Algaion - _Exthros_
(Pulverised Records, 2010)
by: Mark Dolson (9 out of 10)
Singapore's mighty Pulverised Records have done it again, proffering the metal masses yet another classic and high-quality Swedish metal release. Algaion's third full-length release, _Exthros_ (meaning "enemy" in Greek), is the follow-up to last their long-player, _General Enmity_ from 1997; however, we shouldn't forget their debut, _Oimai Algeiou, the _Herostratic Legacy_ EP from 2001, and the _On the Reach of Zaphonia_ demo from 2002. Now, before I begin my review of _Exthros_, let me provide -- if you will -- a brief historic and sentimental prelude regarding my relationship with Algaion.

During the summer of 1995 (June, to be more specific) I had asked my friend to purchase a few CDs at the legendary HMV in downtown Toronto. The list I had given him included the following 1995 releases: Dan Swanö's Nightingale _The Breathing Shadow_, Vinterland's _Welcome My Last Chapter_, Ghostorm's _Frozen in Fire_, and Algaion's _Omai Algeiou_. Upon his return, I was surprised to find that he was able to get everything on my list, save the Vinterland CD (dang). Over the course of the next few days I had listened to all of the CDs, and had quite a favourable opinion of them all. I remember telling my friend on the phone one night that I liked the Algaion CD quite a bid, but the only problem was that the band used a drum-machine; which I couldn't stand at the time, with the notable exception of Summoning's _Minas Morgul_ and Rotting Christ's _Thy Might Contract_ and _Non Serviam_ albums.

What I liked about Algaion's debut was its frenetic and furious demeanour. Each song featured waves and waves of tremolo picking and hysteric vocals; and with each melody came the dark and shifting picture of Algaion's vision (or what I thought was their vision at the time): portraying the darkness of nature and humankind. Although I didn't get into it too much at the time, Algaion's second full-length, _General Enmity_, saw the band really slowing things down a lot. Most of the songs, to my ears, sounded like mid-paced melodic Swedish death metal, save for the vocals, which sounded quite unique, albeit still screechy in a black metal sort of way.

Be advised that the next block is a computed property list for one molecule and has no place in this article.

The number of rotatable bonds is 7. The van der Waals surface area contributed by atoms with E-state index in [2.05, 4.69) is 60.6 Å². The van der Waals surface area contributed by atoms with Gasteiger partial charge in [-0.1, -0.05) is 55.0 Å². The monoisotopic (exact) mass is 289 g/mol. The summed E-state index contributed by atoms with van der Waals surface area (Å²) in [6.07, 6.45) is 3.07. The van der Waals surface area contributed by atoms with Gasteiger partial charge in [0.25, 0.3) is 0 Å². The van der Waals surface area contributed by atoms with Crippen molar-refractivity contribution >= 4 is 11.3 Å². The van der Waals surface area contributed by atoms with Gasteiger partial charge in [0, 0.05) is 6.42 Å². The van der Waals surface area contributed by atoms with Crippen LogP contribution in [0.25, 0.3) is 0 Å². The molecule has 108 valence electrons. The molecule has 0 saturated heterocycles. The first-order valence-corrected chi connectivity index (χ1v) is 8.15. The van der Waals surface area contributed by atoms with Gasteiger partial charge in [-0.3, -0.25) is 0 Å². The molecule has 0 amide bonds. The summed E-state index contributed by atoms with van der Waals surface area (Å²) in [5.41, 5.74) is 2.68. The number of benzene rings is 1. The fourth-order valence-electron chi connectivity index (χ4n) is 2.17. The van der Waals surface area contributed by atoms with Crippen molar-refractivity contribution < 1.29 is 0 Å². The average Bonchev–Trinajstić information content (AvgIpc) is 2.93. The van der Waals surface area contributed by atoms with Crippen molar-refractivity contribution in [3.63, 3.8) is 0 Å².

Now, on to the present situation. You're probably thinking: "come on already, what does the new Algaion sound like, dude"? Well, OK, to put it simply, _Exthros_sounds like a combination of the band's first and second full-lengths, with a healthy dose of Rotting Christ (especially in terms of Sakis' trademark riffing of the fast staccato, palm-muting variety) circa _Thy Mighty Contract_ and _Non Serviam_. And you know what? It works perfectly, as this album is simply amazing, and never boring over the course of its eleven tracks. I have to say that _Exthros_ is indeed refreshing in a very nostalgic '90s sort of sense -- which is definitely my cup of tea (or blood?). Algaion aren't setting out to re-construct the foundations of black / death metal at all here; they're just playing some tight, extreme metal with an excellent melodic and slightly melancholic sensibility.

On to some specifics: session drummer Robert Eng of Constructdead fame re-introduces the art of the blast-beat, yet balances out his percussive repertoire with some quick-footed double-bass lines, and some nice grooves and fills to keep things interesting (I'm so glad they didn't use a drum machine on this one). Mattias Kamijo's guitar tone is thick, heavy and sharp; which is brought to the fore nicely with the tasteful additions of tremolo picking scattered throughout the album. And every so often, we get a taste for Mattias' ability to deliver some excellent and poignant solos. In terms of vocals, Mårten Björkman's voice sounds similar to Grutle's from Enslaved (latter era), those being high-pitched growls, but with a slightly softened approach. There aren't too many keyboards used on this album, much like the previous efforts by the band; however, you will find minimal use of piano on the song "Nature our Slave".

To bring this review to an appropriate close, I would say that if you're interested in early '90s black metal, especially Rotting Christ, make sure to pick this up and give it a try. _Exthros_ is a pretty varied affair: switching from blast-beats to slowed down atmospheric parts which, as stated above, never get boring, and never give the listener the urge to skip to the next track. Just on the topic of Rotting Christ: if you're a huge fan of their earlier releases, you'll be glad to know that track nine of _Exthros_ is a cover of Rotting Christ's amazing "Sign of Evil Existence" from _Thy Mighty Contract_. And, no offence to RC, but I find Algaion's interpretation of the song to be almost better than the original (probably because we can hear it they way it's supposed to sound: with real drums).


(article published 4/9/2010)

11/17/1997 D Schinzel Algaion: Questions From the Temple of Pain
11/17/1997 D Schinzel 6 Algaion - General Enmity
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